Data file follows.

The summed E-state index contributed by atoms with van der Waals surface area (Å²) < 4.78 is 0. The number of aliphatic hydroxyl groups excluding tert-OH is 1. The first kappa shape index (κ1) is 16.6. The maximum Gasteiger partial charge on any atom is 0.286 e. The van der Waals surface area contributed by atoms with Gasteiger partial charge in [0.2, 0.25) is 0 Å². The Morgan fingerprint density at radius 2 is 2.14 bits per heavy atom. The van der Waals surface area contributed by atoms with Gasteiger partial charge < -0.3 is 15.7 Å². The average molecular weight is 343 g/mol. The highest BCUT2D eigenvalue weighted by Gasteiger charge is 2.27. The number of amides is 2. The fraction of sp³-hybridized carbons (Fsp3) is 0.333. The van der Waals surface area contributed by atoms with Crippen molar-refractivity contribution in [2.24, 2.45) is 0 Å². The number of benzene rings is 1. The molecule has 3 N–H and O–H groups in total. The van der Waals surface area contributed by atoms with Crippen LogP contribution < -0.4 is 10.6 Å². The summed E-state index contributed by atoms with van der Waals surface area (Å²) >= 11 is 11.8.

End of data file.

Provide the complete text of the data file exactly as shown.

The summed E-state index contributed by atoms with van der Waals surface area (Å²) < 4.78 is 0. The number of aliphatic hydroxyl groups excluding tert-OH is 1. The first kappa shape index (κ1) is 16.6. The maximum Gasteiger partial charge on any atom is 0.286 e. The van der Waals surface area contributed by atoms with Gasteiger partial charge in [0.2, 0.25) is 0 Å². The Morgan fingerprint density at radius 2 is 2.14 bits per heavy atom. The van der Waals surface area contributed by atoms with Gasteiger partial charge < -0.3 is 15.7 Å². The average molecular weight is 343 g/mol. The highest BCUT2D eigenvalue weighted by Gasteiger charge is 2.27. The number of amides is 2. The fraction of sp³-hybridized carbons (Fsp3) is 0.333. The van der Waals surface area contributed by atoms with Crippen molar-refractivity contribution in [2.24, 2.45) is 0 Å². The number of benzene rings is 1. The molecule has 3 N–H and O–H groups in total. The van der Waals surface area contributed by atoms with Crippen LogP contribution < -0.4 is 10.6 Å². The summed E-state index contributed by atoms with van der Waals surface area (Å²) >= 11 is 11.8.